Analysis of Bariatric Surgeon, Hospital Volumes for Increased Patient Outcomes for Bariatric (Weight-Loss) Surgery

Recent research into patient outcomes based on hospital volumes shows an increased success rate at hospitals with greater hospital volumes. Subsequently, costs at these hospitals have decreased due to the increase in efficiency.

Study: The Relationship Between Hospital Volume and Outcome in Bariatric Surgery at Academic Medical Centers

A study performed by a group of medical experts in 2004 examined 24,166 patients, all of which underwent Roux-en-Y gastric bypass surgery between 1999 and 2002. Outcomes of bariatric surgery, including length of hospital stay, morbidity, observed and expected mortality, and costs were compared between hospitals of varying volumes. The data used was controlled in the moderation of patients studied based on risk.

Here is a graph of the total hospitals and patients examined:

Hospital Type Surgeries Per Year Number of Hospitals Number of Patients
Low-Volume <50 44 2,722
Medium-Volume 50-100 27 7,634
High-Volume >100 22 13,810
Total 93 24,166

The study revealed that those who went to any of the high-volume hospitals examined generally had a shorter length of stay, lower morbidity and mortality, and decreased costs. In relation, those who went to one of the medium- or low-volume hospitals often met the opposite.

The sheer amount of instances used in this study validate the accuracy of the result. Though this research was gathered over a decade ago, these effects continue to apply today, since surgeons have yet to become machines. Until then, studies on the chance of human error should remain correct.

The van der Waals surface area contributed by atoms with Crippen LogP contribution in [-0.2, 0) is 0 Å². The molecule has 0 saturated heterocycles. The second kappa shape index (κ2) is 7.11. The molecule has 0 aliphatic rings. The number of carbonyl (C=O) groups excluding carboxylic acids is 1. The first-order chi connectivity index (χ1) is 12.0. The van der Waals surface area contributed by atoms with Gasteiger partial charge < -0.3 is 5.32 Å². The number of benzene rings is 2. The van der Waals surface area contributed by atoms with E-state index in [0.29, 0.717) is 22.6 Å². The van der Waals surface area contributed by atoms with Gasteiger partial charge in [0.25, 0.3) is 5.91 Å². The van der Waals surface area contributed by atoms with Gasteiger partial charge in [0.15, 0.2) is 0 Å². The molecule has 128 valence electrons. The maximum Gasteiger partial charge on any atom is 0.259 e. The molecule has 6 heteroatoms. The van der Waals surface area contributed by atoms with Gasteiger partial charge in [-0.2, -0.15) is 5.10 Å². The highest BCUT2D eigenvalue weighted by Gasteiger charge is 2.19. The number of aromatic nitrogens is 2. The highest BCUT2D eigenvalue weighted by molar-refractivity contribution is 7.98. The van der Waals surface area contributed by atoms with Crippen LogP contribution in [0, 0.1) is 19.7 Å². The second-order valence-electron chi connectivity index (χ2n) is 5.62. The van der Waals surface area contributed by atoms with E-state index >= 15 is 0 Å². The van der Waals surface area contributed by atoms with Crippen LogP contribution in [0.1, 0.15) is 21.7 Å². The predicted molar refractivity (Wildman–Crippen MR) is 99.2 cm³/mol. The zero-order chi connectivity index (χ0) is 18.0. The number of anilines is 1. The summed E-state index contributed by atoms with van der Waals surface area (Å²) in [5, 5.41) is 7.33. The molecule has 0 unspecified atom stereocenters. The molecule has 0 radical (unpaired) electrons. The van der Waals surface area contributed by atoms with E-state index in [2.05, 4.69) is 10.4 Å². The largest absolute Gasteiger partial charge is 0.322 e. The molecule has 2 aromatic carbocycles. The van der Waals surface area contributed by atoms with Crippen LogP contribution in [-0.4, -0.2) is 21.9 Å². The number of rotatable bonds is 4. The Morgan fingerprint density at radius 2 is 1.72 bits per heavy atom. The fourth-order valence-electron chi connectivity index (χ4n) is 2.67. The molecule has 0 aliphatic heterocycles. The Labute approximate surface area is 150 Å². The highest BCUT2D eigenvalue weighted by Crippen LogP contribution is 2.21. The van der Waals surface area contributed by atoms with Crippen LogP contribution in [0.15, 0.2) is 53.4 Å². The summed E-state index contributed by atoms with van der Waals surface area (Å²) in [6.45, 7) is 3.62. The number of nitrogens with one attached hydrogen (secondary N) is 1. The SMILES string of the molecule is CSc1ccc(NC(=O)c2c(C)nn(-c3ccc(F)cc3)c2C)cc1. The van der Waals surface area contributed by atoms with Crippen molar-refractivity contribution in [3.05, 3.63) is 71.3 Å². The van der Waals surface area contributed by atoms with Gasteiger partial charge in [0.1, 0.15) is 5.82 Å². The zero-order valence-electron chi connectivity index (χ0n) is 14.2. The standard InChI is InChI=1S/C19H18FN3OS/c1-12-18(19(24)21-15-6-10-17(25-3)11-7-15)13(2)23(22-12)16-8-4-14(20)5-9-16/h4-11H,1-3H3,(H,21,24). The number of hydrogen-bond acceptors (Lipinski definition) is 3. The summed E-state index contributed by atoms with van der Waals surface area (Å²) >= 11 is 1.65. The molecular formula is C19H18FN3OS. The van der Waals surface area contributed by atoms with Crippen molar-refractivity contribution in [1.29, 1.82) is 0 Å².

As shown in the study, the time spent in the hospital, overall complications, mortality rate, and costs are directly related to the number of surgeries performed at the hospital. While the complication rates are somewhat similar between low- and high- volume hospitals, the mortality rates lean vastly in favor of high-volume hospitals.

Here are some graphs of the relationship of results between low- and high-volume hospitals:

Study: Volume-Outcome Association in Bariatric Surgery

A newer study (2012) on the same topic examined 24 other studies involving a total of 458,032 patients. The same results were concluded.

“A positive association between annual surgeon volume and patient outcomes was reported in 11 of 13 studies. A positive association between annual hospital volume and patient outcomes was reported in 14 of 17 studies.” - Zevin B - Volume-outcome association in bariatric surgery: a systematic review.

Although the evidence is overwhelming, the article recommends further research into the study in the future. It states that the characteristics of high-volume surgeons also requires further investigation.

Based on this evidence, it is fair to formulate the importance of a high hospital volume, especially in bariatric surgery. The critical amount of research in this area over the timespan of a decade confirms that high-volume hospitals often generate better patient outcomes than medium- or low-volume hospitals, and that other factors, such as hospital stay and costs, are directly related to this factor.

Study: Work Hours, Sleep Deprivation on Safety and Performance

Now that’s not to say that surgeons should be pushed to their limit to ensure a maximum hospital volume. A study from 2007 covered the growing interest in the “impact of resident-physician and nurse work hours on patient safety,” says the article.

The evidence demonstrates that medical officials with shifts longer than 12.5 hours experience fatigue and have an increased risk of injury and medical error. Furthermore, medical officials with 24-hour on-call shifts were also examined. They reported increased risk of a sharps injury or a motor vehicle crash on the drive home.